The yeast Saccharomyces pastorianus is responsible for the annual worldwide production of almost 200 billion liters of lager-type beer. S. pastorianus is a hybrid of Saccharomyces cerevisiae and Saccharomyces eubayanus that has been studied for well over a century. Scientific interest in S. pastorianus intensified upon the discovery, in 2011, of its S. eubayanus ancestor. Moreover, advances in whole-genome sequencing and genome editing now enable deeper exploration of the complex hybrid and aneuploid genome architectures of S. pastorianus strains. These developments not only provide novel insights into the emergence and domestication of S. pastorianus but also generate new opportunities for its industrial application. This review paper combines historical, technical and socioeconomic perspectives to analyze the evolutionary origin and genetics of S. pastorianus. In addition, it provides an overview of available methods for industrial strain improvement and an outlook on future industrial application of lager-brewing yeasts. Particular attention is given to the ongoing debate on whether current S. pastorianus originates from a single or multiple hybridization events and to the potential role of genome editing in developing industrial brewing yeast strains.
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http://dx.doi.org/10.1093/femsyr/foz063DOI Listing
http://www.ncbi.nlm.nih.gov/pmc/articles/PMC6790113PMC
November 2019

Himalayan Genome Sequences Reveal Genetic Markers Explaining Heterotic Maltotriose Consumption by Saccharomyces pastorianus Hybrids.

Appl Environ Microbiol 2019 11 30;85(22). Epub 2019 Oct 30.

Department of Biotechnology, Delft University of Technology, Delft, The Netherlands

strains are hybrids of and that have been domesticated for centuries in lager beer brewing environments. As sequences and structures of genomes are being resolved, molecular mechanisms and evolutionary origins of several industrially relevant phenotypes remain unknown. This study investigates how maltotriose metabolism, a key feature in brewing, may have arisen in early × hybrids. To address this question, we generated a nearly complete genome assembly of Himalayan strains of the Holarctic subclade. This group of strains has been proposed to be the subgenome origin of current strains. The Himalayan genomes harbored several copies of an () α-oligoglucoside transporter gene with high sequence identity to genes encountered in Although Himalayan strains cannot grow on maltose and maltotriose, their maltose-hydrolase and and maltose transporter genes complemented the corresponding null mutants of Expression, in Himalayan of a functional maltose metabolism regulator gene () enabled growth on oligoglucosides. The hypothesis that the maltotriose-positive phenotype in is a result of heterosis was experimentally tested by constructing an × laboratory hybrid with a complement of maltose metabolism genes that resembles that of current strains. The ability of this hybrid to consume maltotriose in brewer's wort demonstrated regulatory cross talk between subgenomes and thereby validated this hypothesis. These results support experimentally the new postulated hypothesis on the evolutionary origin of an essential phenotype of lager brewing strains and valuable knowledge for industrial exploitation of laboratory-made -like hybrids., an × hybrid, is used for production of lager beer, the most produced alcoholic beverage worldwide. It emerged by spontaneous hybridization and colonized early lager brewing processes. Despite accumulation and analysis of genome sequencing data of parental genomes, the genetic blueprint of industrially relevant phenotypes remains unresolved. Assimilation of maltotriose, an abundant sugar in wort, has been postulated to be inherited from the parent. Here, we demonstrate that although Asian isolates harbor a functional maltotriose transporter gene, they are unable to grow on α-oligoglucosides, but expression of regulator () was sufficient to restore growth on trisaccharides. We hypothesized that the maltotriose phenotype results from regulatory interaction between maltose transcription activator and the promoter of We experimentally confirmed the heterotic nature of the phenotype, and thus these results provide experimental evidence of the evolutionary origin of an essential phenotype of lager brewing strains.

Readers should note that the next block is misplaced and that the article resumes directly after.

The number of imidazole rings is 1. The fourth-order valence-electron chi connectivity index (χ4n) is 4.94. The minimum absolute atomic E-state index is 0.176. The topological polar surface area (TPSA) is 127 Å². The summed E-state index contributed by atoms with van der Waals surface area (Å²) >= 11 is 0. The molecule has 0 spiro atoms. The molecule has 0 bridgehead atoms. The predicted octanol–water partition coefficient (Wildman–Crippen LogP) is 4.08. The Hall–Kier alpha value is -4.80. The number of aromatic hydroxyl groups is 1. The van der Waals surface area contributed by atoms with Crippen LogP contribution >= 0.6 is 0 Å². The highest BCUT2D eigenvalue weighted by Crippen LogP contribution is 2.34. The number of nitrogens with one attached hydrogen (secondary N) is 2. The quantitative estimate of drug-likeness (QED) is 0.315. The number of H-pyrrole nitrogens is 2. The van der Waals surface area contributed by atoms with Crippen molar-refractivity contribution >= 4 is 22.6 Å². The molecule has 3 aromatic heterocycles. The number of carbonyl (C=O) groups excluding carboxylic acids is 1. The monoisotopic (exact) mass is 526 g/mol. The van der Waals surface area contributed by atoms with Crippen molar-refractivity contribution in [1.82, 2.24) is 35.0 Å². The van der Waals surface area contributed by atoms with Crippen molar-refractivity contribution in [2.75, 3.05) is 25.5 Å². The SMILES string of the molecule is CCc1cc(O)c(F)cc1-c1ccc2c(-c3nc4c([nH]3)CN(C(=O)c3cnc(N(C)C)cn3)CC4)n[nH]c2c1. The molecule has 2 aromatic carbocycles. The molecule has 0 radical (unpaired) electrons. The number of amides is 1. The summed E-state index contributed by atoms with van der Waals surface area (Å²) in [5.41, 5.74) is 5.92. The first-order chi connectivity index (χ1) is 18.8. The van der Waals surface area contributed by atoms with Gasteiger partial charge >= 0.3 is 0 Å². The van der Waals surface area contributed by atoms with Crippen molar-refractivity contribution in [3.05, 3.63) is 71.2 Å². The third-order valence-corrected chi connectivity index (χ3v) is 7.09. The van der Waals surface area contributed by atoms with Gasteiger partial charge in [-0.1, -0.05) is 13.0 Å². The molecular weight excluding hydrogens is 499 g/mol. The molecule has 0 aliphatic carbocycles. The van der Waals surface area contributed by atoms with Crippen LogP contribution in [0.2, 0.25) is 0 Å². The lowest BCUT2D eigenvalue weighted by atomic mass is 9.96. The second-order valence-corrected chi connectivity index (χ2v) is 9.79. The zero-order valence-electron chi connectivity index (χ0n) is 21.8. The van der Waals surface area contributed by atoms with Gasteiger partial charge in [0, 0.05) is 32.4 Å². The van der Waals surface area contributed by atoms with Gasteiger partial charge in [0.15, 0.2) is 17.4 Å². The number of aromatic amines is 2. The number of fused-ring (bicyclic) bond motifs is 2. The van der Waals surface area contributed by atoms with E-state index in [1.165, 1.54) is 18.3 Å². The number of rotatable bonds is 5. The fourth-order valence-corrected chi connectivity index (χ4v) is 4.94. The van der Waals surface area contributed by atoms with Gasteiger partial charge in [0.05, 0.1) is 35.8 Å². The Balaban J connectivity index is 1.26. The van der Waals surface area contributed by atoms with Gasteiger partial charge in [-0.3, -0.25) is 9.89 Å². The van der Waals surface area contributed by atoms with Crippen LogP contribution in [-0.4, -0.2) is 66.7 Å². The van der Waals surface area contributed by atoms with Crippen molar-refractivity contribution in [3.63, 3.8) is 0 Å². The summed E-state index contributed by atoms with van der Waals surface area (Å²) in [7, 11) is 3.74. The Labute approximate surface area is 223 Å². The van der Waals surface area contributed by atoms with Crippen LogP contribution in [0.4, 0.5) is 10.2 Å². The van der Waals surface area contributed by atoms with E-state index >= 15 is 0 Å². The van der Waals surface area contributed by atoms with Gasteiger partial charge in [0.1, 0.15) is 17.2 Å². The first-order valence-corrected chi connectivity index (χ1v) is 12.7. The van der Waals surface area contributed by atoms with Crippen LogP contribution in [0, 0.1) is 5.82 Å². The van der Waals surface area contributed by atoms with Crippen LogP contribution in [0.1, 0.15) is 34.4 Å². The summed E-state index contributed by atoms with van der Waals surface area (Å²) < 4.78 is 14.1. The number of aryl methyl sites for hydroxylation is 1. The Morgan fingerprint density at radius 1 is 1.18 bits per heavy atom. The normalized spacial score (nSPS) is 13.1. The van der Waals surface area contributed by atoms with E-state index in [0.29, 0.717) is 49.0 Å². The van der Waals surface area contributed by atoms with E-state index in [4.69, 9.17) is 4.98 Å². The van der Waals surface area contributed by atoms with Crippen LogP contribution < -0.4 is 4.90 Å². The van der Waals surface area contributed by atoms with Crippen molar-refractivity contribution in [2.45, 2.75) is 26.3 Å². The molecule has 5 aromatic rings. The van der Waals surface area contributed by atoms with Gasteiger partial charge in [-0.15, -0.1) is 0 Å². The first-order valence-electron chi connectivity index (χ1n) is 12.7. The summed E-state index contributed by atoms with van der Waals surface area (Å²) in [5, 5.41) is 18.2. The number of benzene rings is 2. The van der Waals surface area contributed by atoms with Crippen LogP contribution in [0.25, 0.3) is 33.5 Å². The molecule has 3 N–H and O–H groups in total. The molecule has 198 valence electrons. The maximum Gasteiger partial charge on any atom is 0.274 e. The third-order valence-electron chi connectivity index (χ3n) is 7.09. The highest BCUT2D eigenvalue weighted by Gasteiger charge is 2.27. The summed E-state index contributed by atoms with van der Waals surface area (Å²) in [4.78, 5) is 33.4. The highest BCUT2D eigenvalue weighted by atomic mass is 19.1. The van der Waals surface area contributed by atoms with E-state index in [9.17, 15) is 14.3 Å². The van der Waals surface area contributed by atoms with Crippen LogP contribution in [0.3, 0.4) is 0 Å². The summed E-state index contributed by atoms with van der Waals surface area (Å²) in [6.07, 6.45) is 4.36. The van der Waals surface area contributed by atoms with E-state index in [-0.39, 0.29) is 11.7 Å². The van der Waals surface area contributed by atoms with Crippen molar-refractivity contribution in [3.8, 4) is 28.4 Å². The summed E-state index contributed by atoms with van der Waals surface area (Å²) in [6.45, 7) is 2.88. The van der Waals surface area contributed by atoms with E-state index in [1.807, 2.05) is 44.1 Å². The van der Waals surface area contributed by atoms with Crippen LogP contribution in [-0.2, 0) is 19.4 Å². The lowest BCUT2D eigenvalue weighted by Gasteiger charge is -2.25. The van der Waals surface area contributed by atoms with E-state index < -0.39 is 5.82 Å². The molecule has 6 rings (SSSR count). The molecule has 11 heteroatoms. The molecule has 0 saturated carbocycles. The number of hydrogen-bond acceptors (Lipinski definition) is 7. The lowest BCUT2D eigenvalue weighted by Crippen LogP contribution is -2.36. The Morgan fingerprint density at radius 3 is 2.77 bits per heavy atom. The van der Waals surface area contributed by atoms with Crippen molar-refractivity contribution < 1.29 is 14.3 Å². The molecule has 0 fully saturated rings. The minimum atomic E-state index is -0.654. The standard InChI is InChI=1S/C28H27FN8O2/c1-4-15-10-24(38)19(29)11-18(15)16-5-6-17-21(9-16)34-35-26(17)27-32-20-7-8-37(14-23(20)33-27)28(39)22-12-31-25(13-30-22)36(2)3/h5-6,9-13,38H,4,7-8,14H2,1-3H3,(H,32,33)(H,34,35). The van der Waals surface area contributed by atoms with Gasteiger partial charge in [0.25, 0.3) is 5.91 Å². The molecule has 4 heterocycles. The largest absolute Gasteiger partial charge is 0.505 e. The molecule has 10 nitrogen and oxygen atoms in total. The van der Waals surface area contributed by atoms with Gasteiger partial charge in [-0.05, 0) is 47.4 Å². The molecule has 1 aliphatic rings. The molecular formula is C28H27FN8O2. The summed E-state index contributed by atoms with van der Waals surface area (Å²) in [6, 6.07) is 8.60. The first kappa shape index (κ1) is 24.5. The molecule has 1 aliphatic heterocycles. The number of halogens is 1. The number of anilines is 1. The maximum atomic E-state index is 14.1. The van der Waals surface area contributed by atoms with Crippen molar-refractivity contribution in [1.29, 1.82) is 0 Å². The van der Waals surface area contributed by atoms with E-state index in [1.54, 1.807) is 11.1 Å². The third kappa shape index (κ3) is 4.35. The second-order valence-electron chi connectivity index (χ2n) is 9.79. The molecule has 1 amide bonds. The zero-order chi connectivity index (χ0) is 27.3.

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http://dx.doi.org/10.1128/AEM.01516-19DOI Listing
http://www.ncbi.nlm.nih.gov/pmc/articles/PMC6821976PMC
November 2019

Biological Parts for Synthetic Biology.

Front Bioeng Biotechnol 2019 7;7:97. Epub 2019 May 7.

School of Microbiology, Centre for Synthetic Biology and Biotechnology, Environmental Research Institute, APC Microbiome Institute, University College Cork, Cork, Ireland.